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Jumping worms: What do farmers need to know?

Author: Angela Gupta, UMN Extension Educator, Forestry

Jumping worms, Amynthas spp., are a genus of invasive earthworms new to Minnesota. Farmers should learn about jumping worms and the conditions that allow them to spread in order to prevent jumping worms from coming on to their farms. These worms are most noticeable when they reach full size in late July or early August, but prevention activities are important throughout the year. Currently there are no scientifically recommended management options for jumping worms so prevention is the only clear choice.

Jumping worm basics

Jumping worms are a major problem for gardeners and potentially farmers because they live in the top few inches of soil and vigorously consume many types of organic matter in that top soil horizon, including plant roots. There are no native earthworms in Minnesota and invasive earthworms have long been a problem in Minnesota’s forests, but jumping worms create additional problems. The normal suite of non-native Eurasian worms commonly found in Minnesota inhabit the soil from 0-6 feet in depth. However jumping worms are found in only the top few inches of soil. After jumping worms move into a site all other earthworms seem to disappear, we’re not sure why. However, after the arrival of jumping worms, the total density of worms may double, meaning that in a 1 square surface meter of earth where there might have been 50 Eurasian worms before jumping worms invaded there may be 100 or more jumping worms all in the top few inches of soil. Jumping worms are eating, living, reproducing, and defecating in that top soil layer which is what causes the trouble.

Photo: David Bierman

Most growers first notice these very active and abundant adult jumping worms in August or September. These worms vigorously wiggle in a snake-like movement and can lose their tails when aggravated. Some gardeners notice coffee-ground-textured soil that is the casting (worm poop). The texture of the casting is very noticeable and increases soil erosion. Gardeners also report their plants, commonly shallow rooted plants like hostas, are either doing poorly or actually die. Jumping worms have also been found borrowing into plant roots and eating them. Most of the impacts we’ve seen so far are in gardens on ornamental plants, so we do not yet have a good sense of how jumping worms might impact vegetable crops.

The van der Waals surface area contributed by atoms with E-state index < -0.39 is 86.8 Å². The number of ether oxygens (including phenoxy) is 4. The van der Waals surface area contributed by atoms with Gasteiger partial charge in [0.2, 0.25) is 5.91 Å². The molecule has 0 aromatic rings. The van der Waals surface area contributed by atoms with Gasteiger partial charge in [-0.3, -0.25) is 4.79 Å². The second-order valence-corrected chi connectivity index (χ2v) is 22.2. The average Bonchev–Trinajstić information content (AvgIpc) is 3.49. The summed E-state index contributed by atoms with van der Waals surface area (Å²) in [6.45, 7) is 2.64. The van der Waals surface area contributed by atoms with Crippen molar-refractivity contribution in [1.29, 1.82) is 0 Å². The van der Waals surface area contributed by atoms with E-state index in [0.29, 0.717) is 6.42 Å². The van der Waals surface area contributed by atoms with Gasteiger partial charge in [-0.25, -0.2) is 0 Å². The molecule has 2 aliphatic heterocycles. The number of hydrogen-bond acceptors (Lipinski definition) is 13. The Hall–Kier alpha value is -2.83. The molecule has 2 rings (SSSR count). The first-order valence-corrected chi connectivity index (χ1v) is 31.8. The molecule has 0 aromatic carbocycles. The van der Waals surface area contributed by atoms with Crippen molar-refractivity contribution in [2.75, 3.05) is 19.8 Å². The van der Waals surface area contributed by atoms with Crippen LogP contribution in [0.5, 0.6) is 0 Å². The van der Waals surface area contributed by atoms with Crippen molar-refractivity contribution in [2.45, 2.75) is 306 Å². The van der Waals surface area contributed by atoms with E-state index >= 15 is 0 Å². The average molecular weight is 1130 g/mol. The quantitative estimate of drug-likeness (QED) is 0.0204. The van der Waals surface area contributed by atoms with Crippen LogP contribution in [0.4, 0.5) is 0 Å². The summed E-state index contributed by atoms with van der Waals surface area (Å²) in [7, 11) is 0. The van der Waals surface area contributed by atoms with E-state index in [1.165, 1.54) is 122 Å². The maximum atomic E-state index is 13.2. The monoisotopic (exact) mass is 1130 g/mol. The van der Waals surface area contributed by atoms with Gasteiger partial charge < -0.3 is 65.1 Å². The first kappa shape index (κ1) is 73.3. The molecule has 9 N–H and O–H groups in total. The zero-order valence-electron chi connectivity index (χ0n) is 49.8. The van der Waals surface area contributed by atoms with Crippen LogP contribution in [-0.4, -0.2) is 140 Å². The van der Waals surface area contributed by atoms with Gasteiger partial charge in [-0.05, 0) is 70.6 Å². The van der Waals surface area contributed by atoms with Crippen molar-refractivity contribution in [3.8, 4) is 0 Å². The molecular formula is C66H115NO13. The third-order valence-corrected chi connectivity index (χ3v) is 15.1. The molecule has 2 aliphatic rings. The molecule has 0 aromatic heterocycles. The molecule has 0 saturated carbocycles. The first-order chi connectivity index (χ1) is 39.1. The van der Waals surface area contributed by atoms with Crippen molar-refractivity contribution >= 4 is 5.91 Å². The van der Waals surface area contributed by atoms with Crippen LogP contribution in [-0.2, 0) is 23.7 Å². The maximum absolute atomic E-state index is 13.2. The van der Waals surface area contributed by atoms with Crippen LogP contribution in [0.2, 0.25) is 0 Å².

The following video highlights the unique movements of jumping worm:

The entire jumping worm life cycle happens in the top soil horizon, so accidentally spreading jumping worms or their inconspicuous egg cases (called cocoons) is very easy. Jumping worms, as their name implies, are very active. When distrubed they wiggle and move quickly. Adults lay cocoons which harbor their eggs. Cocoons are spheres with a diameter of 1-3 mm, can be golden to dark black in color, and can be very hard to distinguish from soil. They can resemble poppy seeds. We believe jumping worms can lay several sets of cocoons during our growing season and that adults likely die when they freeze in the fall. The cocoons and eggs overwinter in the soil and can be moved when folks manage their autumn leaves. Both eggs and worms can be moved in contaminated soil, plant roots, wood mulch and compost.

Jumping worms are very unusual in that they can survive in mulched wood. They can survive in mulch and compost from sites that haven’t followed the “process for further reducing pathogens” to reach needed temperatures to kill the worms and their eggs. Jumping worms and their eggs can also survive in store-bought bagged wood mulch. Heating materials to 130 degrees will kill both eggs and adult worms.

Practices to prevent jumping worms from coming onto your farm

It’s the season to think about planting, and a great time to think through some preventative practices to keep jumping worms off of your farm.

As you start your spring planting, here a few things to prevent the introduction of jumping worms:

  • Make sure you buy compost, potting media and mulch from a reputable dealer that guarantees weed free material. We believe the same process that makes material weed free should make them jumping worm free. We are not sure if/how straw may be impacted by jumping worms.
  • Clean your gear, footwear, tools and machinery to prevent the spread of weeds, invasive species and jumping worms from one site to another (think about prevention much like you would think about preventing pathogens on your farm - cocoons can move through the soil much like plant pathogens).
  • If your home is at the same location as your farm, thoughtfully manage your home landscaping to prevent the introduction of jumping worms. In particular, be careful about trading perennial plants with others, as the cocoons and worms may be present in the soil or in plant roots. Once introduced to a property jumping worms can move surprisingly quickly across the property.
  • Remember 130 degrees F is the temperature at which worms and worm eggs die.

If you think you have jumping worms report them using one of the following methods:

  • Use the EDDMapS Great Lakes Early Detection Network (GLEDN) free mobile app.
  • Report using the EDDMapS Midwest web-based mapping system for documenting invasive species.
  • Report to the Minnesota Department of Natural Resources: or 651-259-5090.

For more information about jumping worms visit Extension’s jumping worm webpage.

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